China’s P2P industry, or ‘peer-to-peer lending’, is no more. Guo Shuqing, chairman of the China Banking and Insurance Regulatory Commission (CBIRC), announced this week that the number of operators had been “zeroed out” by mid-November, dropping from more than 5,000 in 2017 and from 29 in June.
The Chinese government has eliminated an industry that often looked like a giant Ponzi scheme, precipitating waves of investor losses. Or as one asset manager in Shenzhen described it to Huxiu.com: “P2P matched poor quality assets to inappropriate investors.”
Coverage of the sector’s demise has been muted in the media, although newspapers have highlighted that at least Rmb800 billion ($122.5 billion) in bad debt is still outstanding. These debts will be even harder to recover because P2P creditors comprise a horde of smaller retail investors rather than a handful of major institutions that know their way around the bankruptcy courts. Caixin magazine also argues that although the financial risks in P2P lending have now been fully exposed, “the impact on the financial system and the losses suffered by financial investors will not simply disappear now that the sector has been reined in”.
While P2P in its purest form is dead, a small group of lenders is still winding down, especially in handling repayments of existing loans. Regulators will also need to tighten supervision to ensure that the problem does not rear its head in another form, Caixin says.
The CBIRC is aware of the dangers and has just published a new analysis of China’s shadow banking sector. Lending outside the traditional banks (at lower credit standards) amounted to Rmb39.1 trillion in 2019, using a narrower definition of shadow banking practices (including investments by interbank special purpose vehicles, interbank asset managers, entrusted loans, trust loans, P2P and non-equity private funds). However, lending was much higher at Rmb83.8 trillion ($13 trillion) in a broader definition that includes asset securitisation, factoring, capital investment trusts and a host of other products.
The CBIRC said that financing structures have become simpler and safer in general terms. But it warned that many institutions still have sizeable off-balance-sheet assets and are offering products with implicit guarantees.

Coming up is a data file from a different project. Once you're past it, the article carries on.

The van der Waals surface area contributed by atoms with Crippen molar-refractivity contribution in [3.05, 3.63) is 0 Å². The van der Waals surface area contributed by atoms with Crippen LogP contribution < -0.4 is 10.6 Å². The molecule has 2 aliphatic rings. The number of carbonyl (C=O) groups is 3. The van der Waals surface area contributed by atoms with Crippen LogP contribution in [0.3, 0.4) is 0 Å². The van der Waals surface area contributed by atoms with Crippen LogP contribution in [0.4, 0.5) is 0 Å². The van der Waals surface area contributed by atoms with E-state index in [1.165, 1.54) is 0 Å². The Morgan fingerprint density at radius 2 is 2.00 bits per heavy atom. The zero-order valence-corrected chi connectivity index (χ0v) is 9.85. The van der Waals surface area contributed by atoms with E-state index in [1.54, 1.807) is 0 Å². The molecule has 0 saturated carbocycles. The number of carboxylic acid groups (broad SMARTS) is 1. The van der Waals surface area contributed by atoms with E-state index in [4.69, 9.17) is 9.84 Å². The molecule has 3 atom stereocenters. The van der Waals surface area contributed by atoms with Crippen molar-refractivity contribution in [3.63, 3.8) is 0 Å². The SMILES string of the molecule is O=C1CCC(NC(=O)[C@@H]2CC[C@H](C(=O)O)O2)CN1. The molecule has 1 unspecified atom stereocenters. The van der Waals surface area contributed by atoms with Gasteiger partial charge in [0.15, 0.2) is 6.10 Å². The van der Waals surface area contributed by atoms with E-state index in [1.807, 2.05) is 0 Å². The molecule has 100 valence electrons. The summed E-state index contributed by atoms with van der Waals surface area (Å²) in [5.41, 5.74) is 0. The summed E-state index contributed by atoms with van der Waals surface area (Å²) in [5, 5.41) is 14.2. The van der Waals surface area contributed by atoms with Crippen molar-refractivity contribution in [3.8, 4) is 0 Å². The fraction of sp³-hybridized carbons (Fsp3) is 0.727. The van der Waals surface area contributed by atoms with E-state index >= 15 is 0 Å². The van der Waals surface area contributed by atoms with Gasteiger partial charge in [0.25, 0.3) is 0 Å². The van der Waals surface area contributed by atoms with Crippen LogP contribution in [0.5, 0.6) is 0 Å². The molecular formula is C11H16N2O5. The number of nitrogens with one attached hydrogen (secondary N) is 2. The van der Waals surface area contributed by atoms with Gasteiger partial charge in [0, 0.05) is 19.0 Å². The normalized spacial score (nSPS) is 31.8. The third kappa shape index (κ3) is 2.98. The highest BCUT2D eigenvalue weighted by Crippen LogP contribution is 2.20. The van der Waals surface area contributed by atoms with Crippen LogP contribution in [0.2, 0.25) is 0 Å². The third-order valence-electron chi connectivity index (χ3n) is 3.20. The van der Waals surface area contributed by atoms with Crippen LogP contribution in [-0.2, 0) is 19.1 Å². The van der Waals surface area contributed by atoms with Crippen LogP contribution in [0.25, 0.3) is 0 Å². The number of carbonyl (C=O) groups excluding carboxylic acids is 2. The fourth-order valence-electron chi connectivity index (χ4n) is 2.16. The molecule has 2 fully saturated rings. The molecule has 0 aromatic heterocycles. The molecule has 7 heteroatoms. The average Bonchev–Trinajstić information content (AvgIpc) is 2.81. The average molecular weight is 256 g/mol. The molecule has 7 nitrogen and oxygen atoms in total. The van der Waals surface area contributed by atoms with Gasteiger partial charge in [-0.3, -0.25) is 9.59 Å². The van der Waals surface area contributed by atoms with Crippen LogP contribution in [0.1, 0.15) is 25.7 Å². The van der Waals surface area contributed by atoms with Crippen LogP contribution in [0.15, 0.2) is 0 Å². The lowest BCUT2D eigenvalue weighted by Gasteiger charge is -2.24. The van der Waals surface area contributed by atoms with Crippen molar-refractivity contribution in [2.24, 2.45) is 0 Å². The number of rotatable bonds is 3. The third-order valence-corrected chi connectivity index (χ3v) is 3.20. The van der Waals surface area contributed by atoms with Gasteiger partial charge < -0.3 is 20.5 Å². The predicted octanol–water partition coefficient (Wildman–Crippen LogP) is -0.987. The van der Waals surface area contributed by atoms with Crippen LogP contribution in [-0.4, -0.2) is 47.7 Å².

As we reported in WiC519, government nervousness about the potentially destabilising impact of the fintech players has led to newly proposed restrictions on lending. These were partly responsible for the shelving of Ant Group’s IPO last month, which was set for a record fundraising in Hong Kong and Shanghai.
An IPO that did get over the finishing line came courtesy of Lufax. It was originally a leading P2P platform but transformed itself into a lender to small and medium-sized enterprises (SMEs), making much of its money by matching institutional investors with small business borrowers. That cleared the obstacles to the public equity markets this year, where it raised $2.4 billion on the New York Stock Exchange at the end of October.
The spin-off from the Shenzhen-based insurer Ping An has created a profitable niche in its parent’s ecosystem. About 40% of its new loans go to customers of its parent, who tend to be more creditworthy. Ping An’s insurance arm also provides higher levels of credit guarantee than Lufax’s rivals, which attracts more institutional lenders.
All the same, Lufax’s shares fell in New York on news of Ant Financial’s difficulties and it is also having to adapt to the regulatory environment. For instance, new rules on annual borrowing rates have seen caps lowered – to four times the one-year loan prime rate (which is currently 3.85%) according to S&P Global. Lufax is also raising the capital contribution that it makes to loans and increasing the number of banks that it works with on lending.
“The real purpose here is for platforms that are cooperating with banks to have more skin in the game, bear more risk and have sufficient capital to back up that risk,” Lufax CEO Gregory Gibb informed investors on an earnings call last week.
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